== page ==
Syrian villagers open their doors to mass arrival of Lebanese refugees

Syrian villagers, like people in the capital Damascus, have been overwhelmingly generous in opening their homes, mosques, convents, community centres and public schools to the tens of thousands of Lebanese fleeing conflict in their country. But they are feeling the impact.

Displaced Lebanese gather water from a truck which supplies the Syrian village of Sal Heiye. The villagers have welcomed their unexpected guests and are sharing resources with them.   © UNHCR/A. Rehrl

SAL HEIYE, Syria, August 8 (UNHCR) - A month ago this village in the poor rural land south of the Syrian capital Damascus had 1,500 residents. Now the population has passed 2,000 and another 50 Lebanese fleeing the war in their homeland arrive every day.

The response of Syrian citizens in the villages has been the same as in the relatively wealthy capital: they have been overwhelmingly generous in opening their homes, mosques, convents, community centres and public schools to the thousands of Lebanese refugees.

But they are feeling the impact. From the very beginning of the conflict, Syrian authorities were directing desperate Lebanese toward villages that could host them. The citizens of Sal Heiye, for example, saw their village grow within three weeks by a third.

Sheikh Suher, the imam of the area and a counsellor for all citizens in need, initially opened his mosque and made provisions to use five schools in the district as temporary shelters. In addition, host families volunteered to take guests.

Then the community realised they had an old shoe factory, which was awaiting demolition but could be used. All new arrivals, which the imam says now number some 50 a day, are sheltered there.

Asked if the village might have reached or even surpassed its assistance capacity, Sheikh Suher says: "Well, what shall we do? If they keep on coming we'll put all of them in our homes."

But he admits space for new refugees is getting scarce. Though they are proud of managing the situation so well and there is anger at the delay in action by the UN Security Council to halt the war, residents admit that major assistance from the United Nations would be appreciated.

UNHCR, through the Syrian Arab Red Crescent, has started distributing relief items like kitchen sets, mattresses and blankets and is currently purchasing other needed items like underwear for adults and children, pillows, diapers and sanitary napkins. The sheikh is preparing a list of further needs that he hopes UNHCR can fulfil.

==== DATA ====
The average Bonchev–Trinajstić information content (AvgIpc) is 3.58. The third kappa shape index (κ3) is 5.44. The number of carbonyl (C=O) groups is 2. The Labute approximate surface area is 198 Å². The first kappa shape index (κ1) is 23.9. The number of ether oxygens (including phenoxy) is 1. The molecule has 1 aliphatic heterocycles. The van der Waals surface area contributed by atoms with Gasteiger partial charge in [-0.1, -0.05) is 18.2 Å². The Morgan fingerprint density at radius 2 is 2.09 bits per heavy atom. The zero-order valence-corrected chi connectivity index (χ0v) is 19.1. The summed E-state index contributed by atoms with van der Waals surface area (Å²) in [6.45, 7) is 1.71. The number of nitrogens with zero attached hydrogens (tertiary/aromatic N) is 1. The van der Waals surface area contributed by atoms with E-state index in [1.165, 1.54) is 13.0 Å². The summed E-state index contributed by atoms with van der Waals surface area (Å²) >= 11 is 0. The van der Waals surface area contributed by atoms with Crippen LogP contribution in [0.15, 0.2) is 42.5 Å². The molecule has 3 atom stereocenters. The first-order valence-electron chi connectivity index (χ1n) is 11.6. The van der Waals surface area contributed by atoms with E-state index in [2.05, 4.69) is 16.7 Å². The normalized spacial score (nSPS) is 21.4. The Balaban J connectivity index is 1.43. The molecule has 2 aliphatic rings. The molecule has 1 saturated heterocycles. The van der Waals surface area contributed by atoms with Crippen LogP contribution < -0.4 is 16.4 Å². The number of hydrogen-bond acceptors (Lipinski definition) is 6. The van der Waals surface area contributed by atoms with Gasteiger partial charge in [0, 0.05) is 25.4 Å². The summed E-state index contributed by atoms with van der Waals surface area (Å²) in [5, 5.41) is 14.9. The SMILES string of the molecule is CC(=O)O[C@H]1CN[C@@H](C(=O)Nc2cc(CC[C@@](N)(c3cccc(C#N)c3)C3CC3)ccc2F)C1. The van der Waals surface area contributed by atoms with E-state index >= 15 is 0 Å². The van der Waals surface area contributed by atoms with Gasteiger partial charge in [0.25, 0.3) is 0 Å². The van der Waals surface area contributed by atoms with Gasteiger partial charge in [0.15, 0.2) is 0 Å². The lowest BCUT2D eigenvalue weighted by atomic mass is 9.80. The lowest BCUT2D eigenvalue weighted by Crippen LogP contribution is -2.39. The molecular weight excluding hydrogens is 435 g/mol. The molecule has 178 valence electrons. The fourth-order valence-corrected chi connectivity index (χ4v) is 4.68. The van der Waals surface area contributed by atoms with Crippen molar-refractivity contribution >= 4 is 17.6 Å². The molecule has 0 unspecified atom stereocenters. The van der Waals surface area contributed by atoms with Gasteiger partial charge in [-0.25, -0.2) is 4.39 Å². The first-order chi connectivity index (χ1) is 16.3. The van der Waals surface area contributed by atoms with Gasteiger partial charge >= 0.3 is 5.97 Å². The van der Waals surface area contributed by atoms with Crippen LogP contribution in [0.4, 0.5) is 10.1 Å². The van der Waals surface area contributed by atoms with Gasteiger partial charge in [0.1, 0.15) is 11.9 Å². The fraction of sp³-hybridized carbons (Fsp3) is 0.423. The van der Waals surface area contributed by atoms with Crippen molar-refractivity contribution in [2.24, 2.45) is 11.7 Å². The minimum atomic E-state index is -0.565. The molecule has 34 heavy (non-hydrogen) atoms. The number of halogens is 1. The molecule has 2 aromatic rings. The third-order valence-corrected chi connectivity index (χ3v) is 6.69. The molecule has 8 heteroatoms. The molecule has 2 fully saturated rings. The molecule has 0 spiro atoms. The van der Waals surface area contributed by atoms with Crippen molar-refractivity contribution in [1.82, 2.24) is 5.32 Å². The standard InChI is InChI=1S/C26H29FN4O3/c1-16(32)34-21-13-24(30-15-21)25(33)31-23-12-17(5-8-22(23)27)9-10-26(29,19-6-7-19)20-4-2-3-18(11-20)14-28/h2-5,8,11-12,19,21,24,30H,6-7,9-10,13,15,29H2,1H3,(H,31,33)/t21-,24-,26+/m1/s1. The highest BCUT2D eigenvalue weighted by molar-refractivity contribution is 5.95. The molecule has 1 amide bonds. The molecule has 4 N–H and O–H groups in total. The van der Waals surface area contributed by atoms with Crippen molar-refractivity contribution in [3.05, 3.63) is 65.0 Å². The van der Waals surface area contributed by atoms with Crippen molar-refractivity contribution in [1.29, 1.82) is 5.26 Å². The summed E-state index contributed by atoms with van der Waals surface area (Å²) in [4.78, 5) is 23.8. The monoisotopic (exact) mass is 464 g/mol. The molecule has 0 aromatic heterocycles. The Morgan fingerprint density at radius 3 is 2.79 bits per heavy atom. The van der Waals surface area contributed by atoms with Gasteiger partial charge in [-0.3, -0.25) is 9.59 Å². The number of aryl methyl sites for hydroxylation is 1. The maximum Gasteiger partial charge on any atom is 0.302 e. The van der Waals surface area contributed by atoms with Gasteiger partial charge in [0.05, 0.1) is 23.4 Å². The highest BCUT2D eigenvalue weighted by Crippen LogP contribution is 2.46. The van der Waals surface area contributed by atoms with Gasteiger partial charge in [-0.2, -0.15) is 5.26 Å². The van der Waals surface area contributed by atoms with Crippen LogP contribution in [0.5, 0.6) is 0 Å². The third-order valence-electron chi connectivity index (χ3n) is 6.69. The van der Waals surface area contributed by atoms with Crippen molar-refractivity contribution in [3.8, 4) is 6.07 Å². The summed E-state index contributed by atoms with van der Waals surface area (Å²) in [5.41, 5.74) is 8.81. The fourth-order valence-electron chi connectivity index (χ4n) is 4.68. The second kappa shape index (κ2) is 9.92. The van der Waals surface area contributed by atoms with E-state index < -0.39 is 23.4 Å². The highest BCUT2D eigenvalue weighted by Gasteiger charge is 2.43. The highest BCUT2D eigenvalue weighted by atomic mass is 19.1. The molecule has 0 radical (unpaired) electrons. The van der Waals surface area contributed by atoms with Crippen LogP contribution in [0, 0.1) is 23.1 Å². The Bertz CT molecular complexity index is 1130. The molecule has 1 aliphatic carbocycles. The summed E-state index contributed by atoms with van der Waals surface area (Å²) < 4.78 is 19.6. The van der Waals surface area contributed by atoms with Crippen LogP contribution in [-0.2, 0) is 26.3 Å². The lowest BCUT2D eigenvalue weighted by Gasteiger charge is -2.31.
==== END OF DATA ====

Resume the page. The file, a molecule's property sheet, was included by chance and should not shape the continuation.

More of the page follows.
The villagers have volunteered to cook for the Lebanese refugees, with citizens coming to the shelter each day to distribute food. Charities donated clothes and canned food. The village is reacting spontaneously, with no formal system of coordination.

"Some people come and bring whatever they can afford. Others ask us first what we need," says the sheikh. But a major problem for the community is drinking water. "We don't drink our tap water here. We are supplied by water trucks and of course we share the water we get with the refugees."

Sheikh Suher assures the Lebanese that they will continue to be given refuge. "Everybody is welcomed here. We let them stay as long as they need. I don't care whether we have Muslims, Christians.... I treat them all equally. Why can't the world just live together in peace?"

But the strain on the village is starting to show. "We can continue to help them for maybe one week," the sheikh says. Then he will need more food and hygiene articles for babies and women as well as mattresses, blankets and pillows.

The Lebanese are overwhelmed by the hospitality, which gives some relief to their daily grief. But they are getting increasingly anxious about the destruction of their country. Some play cards; others prefer to watch the local news, only to get more upset when they see Lebanon being bombed again.

"We want to go home, but we don't know how long we still have to stay here. This situation is becoming unbearable," Ahmed, a young man who fled the Baalbek area some two weeks ago, says angrily. He and his friends say they have considered returning without waiting for a ceasefire but their relatives have held them back.

Syrian hospitality to the Lebanese has eased their plight. But with more refugees arriving every day and growing despair among the Lebanese, Ahmed and his friends reflect a growing anger among the Lebanese refugees over the failure of the international community to halt the fighting.

By Annette Rehrl in Sal Heiye, Syria